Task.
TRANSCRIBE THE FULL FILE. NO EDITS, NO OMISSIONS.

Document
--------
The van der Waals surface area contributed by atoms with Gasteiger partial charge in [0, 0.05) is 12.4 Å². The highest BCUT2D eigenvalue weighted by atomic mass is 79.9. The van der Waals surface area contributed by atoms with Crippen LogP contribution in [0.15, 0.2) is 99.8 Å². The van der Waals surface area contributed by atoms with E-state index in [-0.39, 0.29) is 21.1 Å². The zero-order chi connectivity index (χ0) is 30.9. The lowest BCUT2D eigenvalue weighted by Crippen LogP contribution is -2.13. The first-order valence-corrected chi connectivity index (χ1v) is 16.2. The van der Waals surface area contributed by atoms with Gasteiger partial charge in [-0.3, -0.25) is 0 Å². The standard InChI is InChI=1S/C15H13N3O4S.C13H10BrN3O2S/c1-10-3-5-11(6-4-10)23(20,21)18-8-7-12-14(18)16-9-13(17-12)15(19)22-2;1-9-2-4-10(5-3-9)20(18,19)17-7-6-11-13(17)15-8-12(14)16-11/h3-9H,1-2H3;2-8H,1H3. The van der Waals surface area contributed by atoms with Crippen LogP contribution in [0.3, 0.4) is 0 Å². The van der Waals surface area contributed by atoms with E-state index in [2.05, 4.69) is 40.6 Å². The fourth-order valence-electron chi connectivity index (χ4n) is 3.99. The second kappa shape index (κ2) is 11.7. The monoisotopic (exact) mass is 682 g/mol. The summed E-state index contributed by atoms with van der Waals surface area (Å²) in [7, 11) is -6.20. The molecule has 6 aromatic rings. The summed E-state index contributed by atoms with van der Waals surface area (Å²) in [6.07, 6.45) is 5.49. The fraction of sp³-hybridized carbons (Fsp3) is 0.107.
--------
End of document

The van der Waals surface area contributed by atoms with Gasteiger partial charge in [0, 0.05) is 12.4 Å². The highest BCUT2D eigenvalue weighted by atomic mass is 79.9. The van der Waals surface area contributed by atoms with Crippen LogP contribution in [0.15, 0.2) is 99.8 Å². The van der Waals surface area contributed by atoms with E-state index in [-0.39, 0.29) is 21.1 Å². The zero-order chi connectivity index (χ0) is 30.9. The lowest BCUT2D eigenvalue weighted by Crippen LogP contribution is -2.13. The first-order valence-corrected chi connectivity index (χ1v) is 16.2. The van der Waals surface area contributed by atoms with Gasteiger partial charge in [-0.3, -0.25) is 0 Å². The standard InChI is InChI=1S/C15H13N3O4S.C13H10BrN3O2S/c1-10-3-5-11(6-4-10)23(20,21)18-8-7-12-14(18)16-9-13(17-12)15(19)22-2;1-9-2-4-10(5-3-9)20(18,19)17-7-6-11-13(17)15-8-12(14)16-11/h3-9H,1-2H3;2-8H,1H3. The van der Waals surface area contributed by atoms with Crippen LogP contribution in [0.3, 0.4) is 0 Å². The van der Waals surface area contributed by atoms with E-state index in [2.05, 4.69) is 40.6 Å². The fourth-order valence-electron chi connectivity index (χ4n) is 3.99. The second kappa shape index (κ2) is 11.7. The monoisotopic (exact) mass is 682 g/mol. The summed E-state index contributed by atoms with van der Waals surface area (Å²) in [7, 11) is -6.20. The molecule has 6 aromatic rings. The summed E-state index contributed by atoms with van der Waals surface area (Å²) in [6.07, 6.45) is 5.49. The fraction of sp³-hybridized carbons (Fsp3) is 0.107.